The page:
Iraq had denied reports that it would fund a USD-multi-billion project to construct an oil pipeline to Jordan and Egypt, saying the project would be financed by the executing companies on an investment basis, an Iraqi news agency reported on Sunday.
The Iraqi Media Network quoted a government official as saying there is no change in an agreement reached between Iraq and Jordan regarding the pipeline and that several international firms have already been shortlisted for the mega project.
“We are still sticking to the plan to carry out this project through investment not direct financing. We have already received bids from some international consortiums,” said Thamer Al Ghadban, head of the consultants’ committee in the Iraqi cabinet.
“There is no change whatsoever in the agreement about this pipeline project, which is based on a contract signed between the oil ministry and a consultancy company..this company is preparing studies for the project on BOT (build-operate-transfer) basis.”
Ghadban, who was reacting to reports by Jordan’s Al Ghad newspaper that Baghdad has decided to finance the pipeline project, said funding would totally come from the investors while Iraq would pay “a commission to investors to be agreed upon later.”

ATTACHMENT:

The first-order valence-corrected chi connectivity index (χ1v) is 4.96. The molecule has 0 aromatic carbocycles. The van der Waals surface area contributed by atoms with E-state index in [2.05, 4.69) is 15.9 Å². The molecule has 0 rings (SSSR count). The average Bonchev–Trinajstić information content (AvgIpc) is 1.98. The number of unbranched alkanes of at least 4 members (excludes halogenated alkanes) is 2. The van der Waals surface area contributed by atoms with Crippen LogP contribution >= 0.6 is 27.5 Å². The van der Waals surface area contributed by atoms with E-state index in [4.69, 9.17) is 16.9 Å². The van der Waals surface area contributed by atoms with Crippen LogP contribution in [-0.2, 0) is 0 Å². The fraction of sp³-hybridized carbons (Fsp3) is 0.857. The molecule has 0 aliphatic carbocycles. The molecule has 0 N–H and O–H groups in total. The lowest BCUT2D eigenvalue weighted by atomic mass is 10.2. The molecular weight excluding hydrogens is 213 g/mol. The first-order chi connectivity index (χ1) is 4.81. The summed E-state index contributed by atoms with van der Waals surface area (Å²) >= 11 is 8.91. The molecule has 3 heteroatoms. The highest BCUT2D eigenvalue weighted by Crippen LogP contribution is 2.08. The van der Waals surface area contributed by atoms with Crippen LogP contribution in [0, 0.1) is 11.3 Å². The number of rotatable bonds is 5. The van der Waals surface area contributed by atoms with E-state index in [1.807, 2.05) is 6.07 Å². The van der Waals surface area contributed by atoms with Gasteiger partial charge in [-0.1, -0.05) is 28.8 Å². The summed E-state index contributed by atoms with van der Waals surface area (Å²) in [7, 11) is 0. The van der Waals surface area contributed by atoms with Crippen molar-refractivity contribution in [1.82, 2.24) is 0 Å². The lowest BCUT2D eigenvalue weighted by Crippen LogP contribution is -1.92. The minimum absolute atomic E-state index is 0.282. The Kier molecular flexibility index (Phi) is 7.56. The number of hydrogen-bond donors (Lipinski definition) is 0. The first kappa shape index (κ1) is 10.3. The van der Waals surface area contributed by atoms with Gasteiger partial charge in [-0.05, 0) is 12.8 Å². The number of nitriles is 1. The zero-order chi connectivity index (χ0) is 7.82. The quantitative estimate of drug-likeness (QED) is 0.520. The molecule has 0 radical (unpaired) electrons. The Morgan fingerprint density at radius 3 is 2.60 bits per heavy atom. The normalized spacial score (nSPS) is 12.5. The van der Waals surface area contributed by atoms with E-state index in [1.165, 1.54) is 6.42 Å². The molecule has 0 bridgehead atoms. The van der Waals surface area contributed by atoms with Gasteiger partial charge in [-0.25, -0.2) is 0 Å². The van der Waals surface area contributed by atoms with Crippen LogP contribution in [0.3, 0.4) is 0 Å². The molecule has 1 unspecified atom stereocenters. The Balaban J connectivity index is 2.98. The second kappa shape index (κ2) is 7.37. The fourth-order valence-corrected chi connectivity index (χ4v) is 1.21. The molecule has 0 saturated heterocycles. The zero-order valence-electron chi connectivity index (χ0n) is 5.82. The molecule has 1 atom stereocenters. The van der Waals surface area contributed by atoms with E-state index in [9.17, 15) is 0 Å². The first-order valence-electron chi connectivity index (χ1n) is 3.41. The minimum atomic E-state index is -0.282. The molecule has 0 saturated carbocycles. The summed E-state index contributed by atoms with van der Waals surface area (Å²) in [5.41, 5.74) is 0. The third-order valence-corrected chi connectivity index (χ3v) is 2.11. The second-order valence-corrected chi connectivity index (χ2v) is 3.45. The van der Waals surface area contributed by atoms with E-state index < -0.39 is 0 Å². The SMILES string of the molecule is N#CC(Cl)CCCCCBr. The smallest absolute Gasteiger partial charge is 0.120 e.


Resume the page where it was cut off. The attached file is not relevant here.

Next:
He said Jordan would benefit from the project by getting commission fees for the passage of the pipeline through its territory as well as cheap oil and gas supplies.
“This is a purely investment project. Several consortiums have already bought project documents and expressed interest in undertaking the project. So there is no change in the Iraqi government’s position,” he said.
The 1,680-kilometre double pipeline will pump one million bpd of crude and nearly 258 million cubic feet of natural gas from Basra on the Gulf to Jordan’s Aqaba Port.
In September, the US Wall Street Journal said Iraq has shortlisted 12 international companies to build the USD18-billion oil export pipeline.
It said Lukoil of Russia, Mitsui of Japan, Larsen &Toubro and Go Gas of India, Italy’s Saipem and China National Petroleum Corp were among the shortlisted firms.